February 2, 2023

Money News PH

The Premier Blog Where Money Talks

HIMARS, a US-made missile system, has helped give Ukraine momentum

Since the first weeks of the war, Ukrainian President Volodymyr Zelenskyy has been imploring any government that will listen to him that his country has been defeated at the hands of the Russian army. If Ukraine wants to survive, it needs longer-range weapons, he said.

In response to that call in June, Washington delivered the first batch of truck-mounted multiple rocket launchers called HIMARS, which fire satellite-guided missiles at a range of about 50 miles, longer than anything Ukraine had previously possessed.

Since then, these weapons have helped Ukraine change the dynamics of the war.

On Monday, the Russian Defense Ministry said that on New Year’s Day, 63 soldiers were killed in an attack on a building in Donetsk province, which officials from both sides said was carried out using a HIMARS system. The Ukrainian military estimates that hundreds were killed in the attack.

The HIMARS system – the acronym standing for High Mobility Artillery Rocket System – is most effective when deployed against stationary targets that can be identified and located in advance, such as. B. Ammunition stores, infrastructure or troop concentrations. The United States has so far delivered at least 20 HIMARS systems, manufactured by Lockheed Martin, to Ukraine.

Ukrainian forces began using the rocket launchers last summer as part of a counteroffensive to retake land in the southern Kherson region.

Beginning in late July, Ukraine used the artillery-missile system to attack the Antonivsky Bridge, disrupting a vital supply line for thousands of troops it had stationed in the city of Kherson on the west bank of the Dnieper River. Eventually, the Kremlin ordered its troops to withdraw from the city.

“They patiently destroyed Russian logistics and command and control and made it impossible for Russia to maintain forces on the west bank of the Dnieper,” said Phillips O’Brien, professor of strategic studies at the University of St Andrews, in Scotland, in an analysis of the war published on Substack.

Western military analysts said Monday’s strike reflected a change in tactics. Ukraine’s commanders used the missiles primarily to hit ammunition depots and supply lines, but more recently they’ve targeted more barracks and other troop concentrations, said Michael Kofman, director of Russian studies at CNA, a research institute in Arlington, Virginia.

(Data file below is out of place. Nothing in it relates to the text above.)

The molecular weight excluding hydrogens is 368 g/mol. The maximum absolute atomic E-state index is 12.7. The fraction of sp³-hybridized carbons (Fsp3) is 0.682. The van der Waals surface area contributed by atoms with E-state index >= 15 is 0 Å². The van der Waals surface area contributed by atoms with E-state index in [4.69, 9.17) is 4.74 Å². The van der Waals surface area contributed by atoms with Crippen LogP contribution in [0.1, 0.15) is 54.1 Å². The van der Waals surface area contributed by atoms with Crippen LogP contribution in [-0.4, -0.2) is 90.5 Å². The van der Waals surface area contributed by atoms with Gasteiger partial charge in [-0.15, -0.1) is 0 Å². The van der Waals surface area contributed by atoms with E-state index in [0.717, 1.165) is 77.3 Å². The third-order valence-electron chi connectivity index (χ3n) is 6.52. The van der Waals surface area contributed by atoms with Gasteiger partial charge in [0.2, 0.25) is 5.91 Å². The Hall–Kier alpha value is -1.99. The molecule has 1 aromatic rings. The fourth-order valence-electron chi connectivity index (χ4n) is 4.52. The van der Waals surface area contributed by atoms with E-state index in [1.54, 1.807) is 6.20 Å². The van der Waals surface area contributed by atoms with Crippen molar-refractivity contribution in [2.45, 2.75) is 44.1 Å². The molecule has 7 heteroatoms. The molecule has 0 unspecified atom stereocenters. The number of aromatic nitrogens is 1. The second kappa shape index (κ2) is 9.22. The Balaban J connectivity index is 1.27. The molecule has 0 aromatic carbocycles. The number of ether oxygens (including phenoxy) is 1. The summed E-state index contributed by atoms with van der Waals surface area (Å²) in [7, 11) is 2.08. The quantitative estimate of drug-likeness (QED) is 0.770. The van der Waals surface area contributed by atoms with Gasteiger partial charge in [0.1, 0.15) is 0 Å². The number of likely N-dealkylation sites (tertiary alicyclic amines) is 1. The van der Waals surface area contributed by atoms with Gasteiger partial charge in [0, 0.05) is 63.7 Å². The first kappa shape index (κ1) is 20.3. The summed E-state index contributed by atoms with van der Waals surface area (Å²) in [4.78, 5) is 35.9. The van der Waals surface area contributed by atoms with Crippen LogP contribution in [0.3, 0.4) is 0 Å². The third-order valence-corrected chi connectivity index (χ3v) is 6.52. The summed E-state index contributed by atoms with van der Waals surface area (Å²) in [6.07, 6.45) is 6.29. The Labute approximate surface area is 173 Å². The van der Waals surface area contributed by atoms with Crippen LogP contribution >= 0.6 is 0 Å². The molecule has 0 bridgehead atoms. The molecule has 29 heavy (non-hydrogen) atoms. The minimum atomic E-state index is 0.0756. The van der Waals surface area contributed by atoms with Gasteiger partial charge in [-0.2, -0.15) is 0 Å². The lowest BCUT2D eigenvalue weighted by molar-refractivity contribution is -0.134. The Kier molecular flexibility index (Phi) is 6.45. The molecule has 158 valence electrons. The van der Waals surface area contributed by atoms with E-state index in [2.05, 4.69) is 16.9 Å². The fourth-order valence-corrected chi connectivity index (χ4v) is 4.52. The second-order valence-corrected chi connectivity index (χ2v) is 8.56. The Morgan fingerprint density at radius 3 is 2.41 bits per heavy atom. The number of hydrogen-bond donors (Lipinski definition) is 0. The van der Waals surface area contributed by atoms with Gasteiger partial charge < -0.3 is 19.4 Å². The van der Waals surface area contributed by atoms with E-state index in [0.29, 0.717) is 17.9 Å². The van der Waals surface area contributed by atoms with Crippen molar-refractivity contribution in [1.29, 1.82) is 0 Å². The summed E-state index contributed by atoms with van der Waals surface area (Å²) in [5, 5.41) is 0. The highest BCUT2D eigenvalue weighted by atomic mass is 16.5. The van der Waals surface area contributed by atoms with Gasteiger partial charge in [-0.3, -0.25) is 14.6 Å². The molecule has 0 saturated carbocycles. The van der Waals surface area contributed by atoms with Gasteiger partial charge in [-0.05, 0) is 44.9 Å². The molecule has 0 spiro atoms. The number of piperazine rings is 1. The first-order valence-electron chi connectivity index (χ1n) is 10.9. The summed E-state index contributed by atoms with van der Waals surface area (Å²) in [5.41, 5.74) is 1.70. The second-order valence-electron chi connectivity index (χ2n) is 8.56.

“The influx of mobilized personnel at the front has left them visibly vulnerable to strikes,” he said.

Mr Kofman said the recent HIMARS strikes had had less of an overall impact on the war than when they were first introduced in the summer and reduced Russia’s advantage in artillery.

So far, the rocket launchers have not caused major changes on the front lines in the Donbass region of eastern Ukraine, where Monday’s deadly attack on a school barracks took place. Russia has controlled much of the territory since 2014 and has significant defenses.

But the rocket launchers were used to hit other troop concentrations to the east. Russia’s state news agency Tass said in December that a HIMARS hit a hotel in Luhansk province. According to Ukrainian authorities, the hotel was a base of the Russian paramilitary Wagner group, which played a significant role in Moscow’s campaign in Donbass.

Mr O’Brien argued that weapons like the HIMARS would most likely be important as the war entered its second year.

“The first step on any Ukrainian road to victory will be to continue this great phase of wastage that we are in,” he wrote, adding that Ukraine “will rely primarily on long-range weapons to systematically engage opposing Russian forces.” dismantle.”